A paper recently published in the IEEE Journal of Oceanic Engineering reveals how oceanographers can utilize robots to learn more than ever before about oceanic eddies and their inhabitants.
In March and April 2018, scientists and engineers from MBARI and the University of Hawaii deployed a trio of autonomous vehicles to investigate microbial communities in an ocean eddy north of the Hawaiian Islands. The team combined forces to explore how such swirling eddies influence the function and activities of tiny but essential marine algae.
Oceanic phytoplankton form the base of the marine food web. In the clear waters around the Hawaiian Islands and elsewhere throughout the open sea, these tiny algae congregate in a dense layer about 100 meters (328 feet) below the sea surface, where they access both sunlight from above and nutrients from below to perform photosynthesis. This distinct layer of algae is called the deep chlorophyll maximum (DCM) because it contains high levels of chlorophyll, a pigment used in photosynthesis. Unfortunately for oceanographers, algae in this layer are invisible to satellites because they are so far below the surface.
A complex community of other organisms feeds on these algae, promoting the cycling of key elements such as carbon, nitrogen, and phosphorus, which in turn shape open-ocean ecosystems and influence global climate. Eddies play a pivotal role in this process. Those that rotate in a counterclockwise direction drive essential nutrients upward toward the surface, leading to increased phytoplankton growth and hotspots of biogeochemical activity.
“Microbes move with ocean eddies and currents. To understand how these communities function, we need to observe a cohort of organisms repeatedly as they move and undergo ‘booms and busts’,” said Yanwu Zhang, a senior research engineer at MBARI and lead author of the new paper. “Traditional methods of using ships to observe biological communities associated with eddies are very challenging and limiting.
That’s where underwater robots can come into play.”
The research was carried out northeast of Molokai, using the Schmidt Ocean Institute’s research vessel Falkor. During the experiment, researchers deployed two long-range autonomous underwater vehicles (LRAUVs) and one autonomous surface vehicle, called a Wave Glider, near the center of a counterclockwise eddy. Both LRAUVs carried sensors to measure water temperature, salinity, chlorophyll, and other properties of seawater.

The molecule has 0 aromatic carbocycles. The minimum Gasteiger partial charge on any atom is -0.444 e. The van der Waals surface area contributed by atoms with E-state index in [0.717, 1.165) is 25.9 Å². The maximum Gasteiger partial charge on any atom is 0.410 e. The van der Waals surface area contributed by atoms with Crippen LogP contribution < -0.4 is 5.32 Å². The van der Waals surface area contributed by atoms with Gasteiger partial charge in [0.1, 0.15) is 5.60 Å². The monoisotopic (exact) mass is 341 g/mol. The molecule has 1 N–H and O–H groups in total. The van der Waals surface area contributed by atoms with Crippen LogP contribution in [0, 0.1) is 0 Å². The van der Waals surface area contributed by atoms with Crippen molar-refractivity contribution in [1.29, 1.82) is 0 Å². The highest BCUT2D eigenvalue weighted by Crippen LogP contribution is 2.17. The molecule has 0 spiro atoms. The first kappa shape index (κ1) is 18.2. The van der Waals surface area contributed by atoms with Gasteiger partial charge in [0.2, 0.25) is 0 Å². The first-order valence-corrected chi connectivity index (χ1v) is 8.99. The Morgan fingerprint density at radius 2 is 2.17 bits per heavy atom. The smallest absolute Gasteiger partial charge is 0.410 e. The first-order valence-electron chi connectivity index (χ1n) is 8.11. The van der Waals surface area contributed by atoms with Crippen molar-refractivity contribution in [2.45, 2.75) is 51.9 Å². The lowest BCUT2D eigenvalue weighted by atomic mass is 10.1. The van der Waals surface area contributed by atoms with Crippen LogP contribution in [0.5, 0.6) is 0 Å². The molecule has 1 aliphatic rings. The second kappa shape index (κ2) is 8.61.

MBARI team lead Brett Hobson prepares LRAUV Aku before launch. Photo by Christina Preston
One LRAUV was also equipped with a miniature robotic laboratory—MBARI’s third-generation Environmental Sample Processor (3G-ESP). “The combination of a 3G-ESP and an LRAUV creates a mobile sample collection and analysis system,” Zhang said. “By implanting intelligence in the vehicle’s control software, we are enabling autonomous targeted observations of discrete oceanographic features like the DCM without requiring a human presence.”
In the Hawaiian eddy study, this capability was used to find, track, and collect samples within the DCM. The 3G-ESP LRAUV dove down, locked onto that layer and moved with it for four days, even as the layer undulated up and down over tens of meters. In the DCM layer, the 3G-ESP acquired water samples every three hours.
While the 3G-ESP LRAUV was concentrating on its sampling mission, a second LRAUV swam around it to characterize the surrounding water properties. The second LRAUV used acoustic ranging to remain near the sampling LRAUV and provide a contextual picture of the environment around it. As the two LRAUVs performed their underwater dance, the Wave Glider at the sea surface acoustically tracked the 3G-ESP LRAUV to alert the team of its whereabouts below the sea surface.
Scientists of the University of Hawaii (led by Edward DeLong and David Karl) provided the theoretical basis for designing the DCM tracking algorithm, and are now in the process of analyzing the samples collected by the ESP-equipped LRAUV.
The results of this experiment are expected to shed light on how open-ocean eddies and changing ocean conditions affect biological processes that cannot be observed from satellites alone. As the ESP-LRAUV system matures, it will become possible to carry out open-ocean studies without heavy reliance on ships, giving scientists increased access to the ocean.
During this study, the robots used acoustic signals to track one another, but did not exchange information about what conditions were sensed around them, such as depth, temperature, salinity, and chlorophyll. MBARI Engineer Brian Kieft and his team are in the process of enabling such vehicle-to-vehicle data exchange so that multiple vehicles can carry out increasingly complex, collaborative sampling and observation missions.
Zhang noted, “When a fleet of robots are able to exchange key information about not only where they are but also what they are ‘seeing,’ and when they are able to autonomously interpret and respond to this information, the science and engineering collaborations will become all the more interesting.”
Article by Cassandra Burrier and Katie Brown